BUT THERE REMAINS the fact that Andre Breton idolized Trotsky, who founded the Red Army. Indeed, Breton served in the Second World War, as he had in the First, as a doctor in the army medical corps. The hatred of the surrealists seems consistently directed less against militarism than against French hypocrisy.
Thus in 1927, when the municipal officials of Charleville, the birthplace of Arthur Rimbaud, proposed to replace a bust of Rimbaud that had been melted down for artillery shells by the Germans, Breton and his comrades responded–in good surrealist fashion–by declaring, not that Rimbaud was unworthy of being honored by France, but that France was unworthy of honoring Rimbaud. The brilliant poet and philosopher Raymond Queneau collected the comments Rimbaud had actually made about his native town and French culture. “You should be happy not to live in Charleville,” Rimbaud wrote his friend Georges Izambard. “My native city is the stupidest of all the little provincial towns.” The surrealists described him as “a man who incarnates the highest conception of . . . the active defeatism that in wartime you put in front of the firing squad.” They noted Rimbaud's comment on the German occupation of the country, following the debacle of 1870: “The day before yesterday I went to see the Prussian [occupiers]. . . . It made me feel good all day.” The surrealists added, “France disgusted him. Her mind, her great men, her manners, her laws symbolized for him everything that was lowest and most insignificant in the world. . . . Everything that constituted your nasty little life revolted him; he spat it out.” The surrealist text concluded, from the pen of Queneau, “Hypocrisy extends its hideous hand over men.”
Rimbaud described himself as an “exile in his own country,” and soon fled France for Africa. Breton was also, to a considerable degree, an exile in his own country. He had been outstanding in his denunciation of Stalinism during the 1930s and defended Trotsky at a time when masses of French leftist intellectuals, including a few of his former surrealist associates, acclaimed as the epitome of socialist justice the death sentences delivered in the Moscow show trials.
COMING TO NEW YORK in 1941, Breton worked for the Voice of America, and upon returning to France at the end of the decade, he averred his support for the democratic forces in the Cold War. He was, in fact, something of a neoconservative avant la lettre–although one shouldn't push the comparison too far. Breton remained a utopian leftist who opposed French involvement in Vietnam and Algeria.
But considering that his most distinguished disciple, the Mexican poet Octavio Paz, ended up a defender of the Nicaraguan contras, I imagine Breton might have also had sharp comments on the refusal of his compatriots to support the liberation of Iraq. One might even say, in the surrealist manner, that the French are justified in their defeatism about their own wretched country; but they have no right to impose it on others. In revenge for his anti-Stalinism, his work was excluded from the French school curriculum by his Moscow-loving enemies after World War II, and he fell into an obscurity that lasted till his death (though the revolutionary ructions of the 1960s restored his stature). He seemed to anticipate that the collection he assembled would one day have to be broken up, and he accepted such a fate.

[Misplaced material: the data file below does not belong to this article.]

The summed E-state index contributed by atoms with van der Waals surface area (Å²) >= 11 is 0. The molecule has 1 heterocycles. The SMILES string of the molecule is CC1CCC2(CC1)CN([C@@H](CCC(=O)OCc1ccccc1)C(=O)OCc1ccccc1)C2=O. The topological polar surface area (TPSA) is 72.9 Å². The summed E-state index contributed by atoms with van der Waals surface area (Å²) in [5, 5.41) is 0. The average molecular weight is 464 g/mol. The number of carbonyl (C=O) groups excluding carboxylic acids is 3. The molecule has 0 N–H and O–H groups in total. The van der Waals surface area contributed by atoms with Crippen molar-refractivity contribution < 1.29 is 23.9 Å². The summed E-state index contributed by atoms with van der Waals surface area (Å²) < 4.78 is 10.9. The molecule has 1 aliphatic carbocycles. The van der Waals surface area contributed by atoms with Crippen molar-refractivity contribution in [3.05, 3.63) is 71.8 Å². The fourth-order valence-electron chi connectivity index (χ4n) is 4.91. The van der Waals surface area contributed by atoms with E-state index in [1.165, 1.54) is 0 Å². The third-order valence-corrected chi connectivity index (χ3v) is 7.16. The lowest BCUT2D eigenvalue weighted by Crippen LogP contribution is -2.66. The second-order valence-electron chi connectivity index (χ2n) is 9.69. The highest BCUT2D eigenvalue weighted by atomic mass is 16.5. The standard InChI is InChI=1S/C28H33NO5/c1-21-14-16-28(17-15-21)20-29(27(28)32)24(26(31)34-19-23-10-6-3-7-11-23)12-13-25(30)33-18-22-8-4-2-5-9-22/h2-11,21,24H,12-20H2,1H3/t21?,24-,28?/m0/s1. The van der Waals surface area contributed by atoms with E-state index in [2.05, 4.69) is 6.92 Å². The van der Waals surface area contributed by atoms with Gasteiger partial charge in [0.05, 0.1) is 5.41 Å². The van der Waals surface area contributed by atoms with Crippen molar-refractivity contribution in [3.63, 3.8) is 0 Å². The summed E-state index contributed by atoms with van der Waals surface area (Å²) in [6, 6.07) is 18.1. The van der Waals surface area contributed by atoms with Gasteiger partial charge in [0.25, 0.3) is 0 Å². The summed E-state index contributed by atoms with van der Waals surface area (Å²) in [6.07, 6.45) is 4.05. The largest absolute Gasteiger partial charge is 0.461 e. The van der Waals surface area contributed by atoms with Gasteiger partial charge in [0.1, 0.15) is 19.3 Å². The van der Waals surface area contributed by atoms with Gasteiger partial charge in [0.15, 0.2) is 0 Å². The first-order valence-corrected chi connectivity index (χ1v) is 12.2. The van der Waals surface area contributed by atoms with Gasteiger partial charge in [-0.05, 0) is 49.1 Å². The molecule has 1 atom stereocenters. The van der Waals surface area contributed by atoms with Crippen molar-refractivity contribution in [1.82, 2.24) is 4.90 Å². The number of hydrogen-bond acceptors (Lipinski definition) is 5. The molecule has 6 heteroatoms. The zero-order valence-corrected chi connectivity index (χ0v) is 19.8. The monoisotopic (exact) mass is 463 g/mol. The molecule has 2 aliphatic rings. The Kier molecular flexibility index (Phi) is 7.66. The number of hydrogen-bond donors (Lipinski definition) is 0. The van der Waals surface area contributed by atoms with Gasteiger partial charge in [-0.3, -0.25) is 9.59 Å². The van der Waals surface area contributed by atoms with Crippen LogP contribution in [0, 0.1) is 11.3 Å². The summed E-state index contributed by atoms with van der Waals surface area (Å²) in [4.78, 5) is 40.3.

NEVERTHELESS, his apartment in the Rue Fontaine was an extraordinary place. In 1981 I visited that apartment, which was maintained unchanged by his widow, Elisa Breton, until she died in 2000, and his daughter, Aube Elleouet. It took some time to find, because it was not an apartment building and the entranceway was not prominent.
Until the year before, Madame Breton, then sixty-nine, had shared the apartment with a Czech exile, Maria Cerminova, known as Toyen–a creator of delicate, erotic paintings in a rather precious style. Toyen had begun in the circle of Franz Kafka and was the last active survivor of the surrealist elite of the 1930s and 1940s.
Breton's residence had more the feeling of a cave than a regular apartment: one big room with a little staircase leading to another big room. The rooms were filled with books–but not the walls. Books sat on tables, chairs, everywhere: piled atop one another, in many languages, on every conceivable topic. Breton lived in a lake of books, broken only by a bed and a dining space, downstairs. But there was a reason. The walls, where bookcases would normally stand, were covered by paintings, photographs, sketches, “found objects,” and “primitive” creations. At the head of the arch leading to the upper room Hopi katchina dolls were displayed, with elaborate, phallic tablets thrusting upward from their heads.
The most stunning items were the masks from New Guinea and the islands of the nearby Bismarck archipelago–authentic masterpieces, carefully chosen and cared for. The New York Times recently suggested that Breton's Oceanic pieces would fetch the highest prices at auction. I stood silent, gazing at the Pacific Islands art, then picked up a book, at random, from a table: Einstein's “Theory of Relativity.”